Indian Journal of Sleep Medicine

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2012 | April-June | Volume 7 | Issue 2

REVIEW ARTICLE

Mohankumar Thekkinkattil

Sleep Disorders in Chronic Fatigue Syndrome

[Year:2012] [Month:April-June] [Volume:7] [Number:2] [Pages:3] [Pages No:33 - 35]

Keywords: *

PDF  |  DOI: 10.5958/j.0973-340X.7.2.007  |  Open Access |  How to cite  | 

Abstract

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REVIEW ARTICLE

B Jayan, Kadu A

Upper Airway Sleep Disorders in Children: Orthodontist's Role

[Year:2012] [Month:April-June] [Volume:7] [Number:2] [Pages:6] [Pages No:36 - 41]

Keywords: *

PDF  |  DOI: 10.5958/j.0973-340X.7.2.008  |  Open Access |  How to cite  | 

Abstract

Significant component of craniofacial development occurs within the first four years of life. A total of 90% of the craniofacial development is complete by the age of 12 years. Therefore, it can be concluded that morphometric features that puts an adult at risk of obstructive sleep apnoea(OSA)or sleep disordered breathing (SDB) were probably present at the age of 12 years. Class II malocclusions, narrow maxilla, mandibular deficiency, retrognathia, long face problems, inferiorly and posteriorly placed hyoid bone are all considered as craniofacial anomalies that predisposes a child to SDB. Craniofacial anatomy can influence the upper airway and environmental factors, like adenotonsillitis, nasal allergy, pernicious oral habits (prolonged pacifier use, thumb sucking, tongue thrusting and mouth breathing), and can also influence the growth and development of the craniofacial complex. It has been stated that mouth breathing as an ongoing pattern may be a sign of impending sleep apnoea. So it is of paramount importance for the healthcare professionals to keep a close eye on the risk factors and make appropriate referrals for requisite preventive, interceptive and corrective treatment. Promotion and propagation of breast feeding in infants, adeno-tonsillectomy, maxillary expansion and functional appliances aimed at posturing the mandible in forward position/optimal position, habit breaking appliances and maxilla-mandibular distraction osteogenesiss are the preventive, interceptive and corrective treatment options at our disposal. This communication is aimed at providing an overview of orthodontist\'s role in the management of upper airway sleep disorders in children in the back drop of craniofacial risk factors, environmental influences and appropriate orthodontic and dentofacial orthopaedic intervention strategies.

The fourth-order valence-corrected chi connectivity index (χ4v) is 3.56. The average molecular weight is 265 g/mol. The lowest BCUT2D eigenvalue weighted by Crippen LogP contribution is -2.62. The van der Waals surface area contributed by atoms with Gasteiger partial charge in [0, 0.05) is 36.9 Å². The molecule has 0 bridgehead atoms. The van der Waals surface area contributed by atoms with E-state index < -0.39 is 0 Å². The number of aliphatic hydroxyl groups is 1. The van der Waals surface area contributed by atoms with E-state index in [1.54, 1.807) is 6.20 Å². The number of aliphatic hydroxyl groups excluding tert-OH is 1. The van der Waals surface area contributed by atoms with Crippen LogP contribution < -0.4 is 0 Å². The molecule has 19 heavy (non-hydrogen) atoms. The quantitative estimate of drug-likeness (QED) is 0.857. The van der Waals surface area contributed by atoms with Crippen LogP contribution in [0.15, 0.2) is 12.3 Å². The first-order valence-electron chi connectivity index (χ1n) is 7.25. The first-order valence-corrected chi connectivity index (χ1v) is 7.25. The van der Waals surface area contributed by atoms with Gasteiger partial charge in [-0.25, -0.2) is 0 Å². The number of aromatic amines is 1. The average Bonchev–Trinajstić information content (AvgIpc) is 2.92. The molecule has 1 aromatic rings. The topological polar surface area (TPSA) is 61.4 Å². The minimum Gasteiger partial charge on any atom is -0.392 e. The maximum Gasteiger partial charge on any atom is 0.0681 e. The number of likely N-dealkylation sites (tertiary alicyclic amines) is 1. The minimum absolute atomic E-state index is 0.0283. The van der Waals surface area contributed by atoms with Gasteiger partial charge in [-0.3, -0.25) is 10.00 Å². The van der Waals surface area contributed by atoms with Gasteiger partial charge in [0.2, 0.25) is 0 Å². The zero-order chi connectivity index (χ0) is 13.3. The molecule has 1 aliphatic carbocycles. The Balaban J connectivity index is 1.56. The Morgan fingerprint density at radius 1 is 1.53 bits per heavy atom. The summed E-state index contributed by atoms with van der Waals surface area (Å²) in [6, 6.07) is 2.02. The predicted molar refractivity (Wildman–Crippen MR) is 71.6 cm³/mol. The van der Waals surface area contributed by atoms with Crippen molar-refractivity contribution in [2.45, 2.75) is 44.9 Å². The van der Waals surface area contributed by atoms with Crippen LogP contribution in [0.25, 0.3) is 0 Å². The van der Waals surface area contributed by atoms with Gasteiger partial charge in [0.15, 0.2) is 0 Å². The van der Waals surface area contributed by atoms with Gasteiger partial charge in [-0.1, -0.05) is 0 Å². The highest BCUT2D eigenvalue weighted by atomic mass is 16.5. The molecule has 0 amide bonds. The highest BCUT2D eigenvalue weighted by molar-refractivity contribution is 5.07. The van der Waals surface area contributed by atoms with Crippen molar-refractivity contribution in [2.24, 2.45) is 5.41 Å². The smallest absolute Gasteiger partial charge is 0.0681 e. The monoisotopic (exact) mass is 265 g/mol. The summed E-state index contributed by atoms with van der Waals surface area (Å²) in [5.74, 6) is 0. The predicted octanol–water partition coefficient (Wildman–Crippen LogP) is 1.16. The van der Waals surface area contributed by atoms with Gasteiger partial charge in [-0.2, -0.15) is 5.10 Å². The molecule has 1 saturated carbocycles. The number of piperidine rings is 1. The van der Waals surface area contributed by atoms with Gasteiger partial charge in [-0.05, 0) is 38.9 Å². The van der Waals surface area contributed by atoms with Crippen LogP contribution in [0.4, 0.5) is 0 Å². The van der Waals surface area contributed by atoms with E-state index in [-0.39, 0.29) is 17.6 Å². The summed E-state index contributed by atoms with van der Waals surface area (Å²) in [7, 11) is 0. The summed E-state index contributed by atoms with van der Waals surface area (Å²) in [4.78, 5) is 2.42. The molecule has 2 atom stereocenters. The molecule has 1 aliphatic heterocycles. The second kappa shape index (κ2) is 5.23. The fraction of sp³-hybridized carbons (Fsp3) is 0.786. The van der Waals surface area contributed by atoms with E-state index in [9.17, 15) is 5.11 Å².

REVIEW ARTICLE

Ravindra PN, Bindu M Kutty

Functional Importance of Sleep: An Overview

[Year:2012] [Month:April-June] [Volume:7] [Number:2] [Pages:3] [Pages No:42 - 44]

Keywords: *

PDF  |  DOI: 10.5958/j.0973-340X.7.2.009  |  Open Access |  How to cite  | 

Abstract

Sleep and dreams fascinated people from different walks of life. Though sleep has been investigated over a century, questions such as ‘what physiological functions are carried out by sleep’ or why do we need to sleep? still remain to be debated. We need 7–8 h of sleep to keep us active throughout the day without feeling sleepy. Such constant daily quota of sleep is maintained through a balance between sleep duration and intensity by sleep homoeostasis. Sleep is important for energy conservation, immune regulation, learning and memory etc. and, hence, important for health and survival. Sleep disturbances during development have been correlated to the poor psychological and cognitive functions. Sleep deprivation on the other hand can be fatal too. This mini review provides the reader a bird\'s eye view on the functions of sleep.

ORIGINAL ARTICLE

N Ramakrishnan, Vijay Viswanathan, S Sunaina, A Vigneswari, K Satyavani

Subjects with Type 2 Diabetes may have Obstructive Sleep Apnoea even at Lower BMI Values

[Year:2012] [Month:April-June] [Volume:7] [Number:2] [Pages:3] [Pages No:45 - 47]

Keywords: Epworth Sleepiness Scale, Obstructive sleep apnoea, type 2 diabetes, BMI

PDF  |  DOI: 10.5958/j.0973-340X.7.2.010  |  Open Access |  How to cite  | 

Abstract

Aim was to evaluate subjects with type 2 diabetes at risk of obstructive sleep apnoea (OSA) using Epworth Sleepiness Scale (ESS). A total of 436 subjects (M/F=273:163) were evaluated and categorised as those unlikely to have significant OSA (ESS score <10; absence of snoring) and likely to have significant OSA (ESS score >10; presence of snoring). Body mass index (BMI), HbA1c and micro- and macrovascular complications were recorded. Among 436 subjects, 242 were unlikely to have significant OSA, of which 20% were randomly selected (n=58; Group 1) and compared with subjects (8.3%) likely to have OSA (n=36; Group 2). In all, 50% in Group 2 and 36% in Group 1 had hypertension (P=0.27). In Group 2, 2.8% had BMI (kg/m2) <23, 5.6% had 23–23.9, 19.4% had 24–24.9, 25% were between 25 and 26.9, and 47.2% had e”27. Diabetic subjects even with normal BMI were at risk of OSA and more likely to have macrovascular comorbidity.

ORIGINAL ARTICLE

MS Barthwal, B Jayan, Oommen Nainan, SS Chopra, M Mukherjee

Predictive Morphometric Model Value Estimation and its Correlation with Severity of Obstructive Sleep Apnoea in a Mixed Indian Population: A Pilot Study